Exclusive: 'New Labour' consigned to the dustbin of history as Progress drops the label

Political Editor

The last bastion of New Labour has fallen. Progress, a group of modernisers inside the Labour Party who tried to keep Tony Blair’s flame alive, has decided to drop its “New Labour” label.

The 2,000-strong pressure group is to be relaunched as the party’s mainstream grassroots body in a symbolic break with its past as the cheerleader for the Blair project.

“We have to move on,” said John Woodcock, MP for Barrow and Furness, who was elected chairman of Progress this week on a ticket to abandon its “New Labour” branding. He defeated Phil Wilson, Mr Blair’s successor as MP for Sedgefield and one of the “famous five” in the constituency who helped him win the nomination as Labour candidate and launch his political career.

Mr Woodcock told The Independent: “Moving on to call ourselves mainstream Labour shows the success of how New Labour changed the party. What Progress champions now represents the centre of gravity for our movement.”

It seems that Progress judged that clinging to the “New Labour” brand was damaging its growth prospects. Two years ago, the GMB and Unison unions called unsuccessfully for the group to be expelled by Labour on the grounds that it was a “party within a party”, like the Militant Tendency because it puts up candidates in Labour’s internal elections.

“We have been wrongly portrayed as a faction, not a proper part of the Labour family,” said Mr Woodcock. “It gives people a stick with which to beat us.”

The MP denied that Progress was distancing itself from Mr Blair, whose recent call for the West to fight radical Islam in the Middle East raised eyebrows even among some of his natural allies in the party. Others claim his standing has been damaged by his uncompromising defence of the 2003 Iraq War.

Mr Woodcock, a Blairite who worked as a political spin doctor to Gordon Brown in Downing Street, said: “New Labour is now part of Labour’s history. Its instincts are alive and well in the party. So much of what Ed Miliband embodies is what New Labour was always about. The world keeps moving. Progress has got to be seen to be about the future. We are being held back because we can be described as backward-looking.”

He added: “The whole point is to move on from a label which has passed into history. The instincts and values which drove us to win in 1997, saw us command the political landscape and win three elections are alive and well in Ed Miliband’s Labour Party. 

“Progress wants to be part of the future, not anchored in an illustrious part of Labour’s history. We have been wrongly labelled a faction by people who want us to be marginalised.”

The repositioning appears to be good news for Mr Miliband, and will be seen as a sign of the party uniting behind him with a year to go to the general election. He stood as the “not Blair” candidate when he defeated his brother David for the Labour leadership in 2010, and then distanced the party from New Labour by rebranding it “One Nation Labour.”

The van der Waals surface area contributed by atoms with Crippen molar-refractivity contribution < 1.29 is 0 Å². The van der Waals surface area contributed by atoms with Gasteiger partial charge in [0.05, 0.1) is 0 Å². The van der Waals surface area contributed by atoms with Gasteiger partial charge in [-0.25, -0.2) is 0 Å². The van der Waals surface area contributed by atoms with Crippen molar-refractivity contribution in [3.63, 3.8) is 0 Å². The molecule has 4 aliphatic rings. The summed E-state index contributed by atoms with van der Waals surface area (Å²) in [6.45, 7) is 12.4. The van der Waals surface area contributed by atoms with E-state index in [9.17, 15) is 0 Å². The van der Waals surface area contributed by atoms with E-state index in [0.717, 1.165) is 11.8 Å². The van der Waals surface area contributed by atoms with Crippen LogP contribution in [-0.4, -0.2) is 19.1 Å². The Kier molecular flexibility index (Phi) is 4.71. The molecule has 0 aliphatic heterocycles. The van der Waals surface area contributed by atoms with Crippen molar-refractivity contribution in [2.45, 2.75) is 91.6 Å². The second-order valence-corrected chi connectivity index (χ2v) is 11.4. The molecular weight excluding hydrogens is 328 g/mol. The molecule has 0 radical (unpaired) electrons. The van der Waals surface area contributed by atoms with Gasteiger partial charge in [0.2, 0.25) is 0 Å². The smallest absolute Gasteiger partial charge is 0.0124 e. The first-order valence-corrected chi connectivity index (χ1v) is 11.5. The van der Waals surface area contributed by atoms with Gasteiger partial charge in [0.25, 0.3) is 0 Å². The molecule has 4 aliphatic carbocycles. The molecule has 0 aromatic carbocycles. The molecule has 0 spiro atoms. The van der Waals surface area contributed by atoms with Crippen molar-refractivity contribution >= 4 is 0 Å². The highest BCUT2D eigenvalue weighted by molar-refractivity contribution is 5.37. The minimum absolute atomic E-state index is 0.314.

The main funder of Progress has been Lord (David) Sainsbury of the supermarket family. The former Science Minister has donated £650,000 since 2011 but has not given money to the Labour Party since Mr Miliband became leader. He donated more than £10 million to Labour in the previous 10 years. Lord Sainsbury has described Mr Miliband, David Cameron and Nick Clegg as “pretty average” and not in the “top bracket” like Mr Blair or Margaret Thatcher. He insists he no longer funds Labour because he is involved in the cross-party Institute for Government think tank.

New Labour: The Birth

1989: Pollster Philip Gould floats the idea among Labour modernisers

1992: Concept gains ground after Bill Clinton’s “New Democrats” win US Presidential election

1994: Gould sends memo to Tony Blair headed: “New Labour; Right as Well as Left”.

1994: Alastair Campbell, Blair’s press secretary, embraces idea of making “New Labour” the party’s new identity

1994: “New Labour, New Britain” makes its public debut as slogan for Labour conference at which Blair announces plans to abolish the party’s Clause IV commitment to old-style public ownership. Left-wing critics claim party has been re-named without agreement

News
exclusivePunk icon Viv Albertine on Sid Vicious, complacent white men, and why free love led to rape
News
A 1930 image of the Karl Albrecht Spiritousen and Lebensmittel shop, Essen. The shop was opened by Karl and Theo Albrecht’s mother; the brothers later founded Aldi
people
Arts and Entertainment
booksThe best children's books for this summer
Sport
Colombia's James Rodriguez celebrates one of his goals during the FIFA World Cup 2014 round of 16 match between Colombia and Uruguay at the Estadio do Maracana in Rio de Janeiro, Brazil
sportColombian World Cup star completes £63m move to Spain
PROMOTED VIDEO
Have you tried new the Independent Digital Edition apps?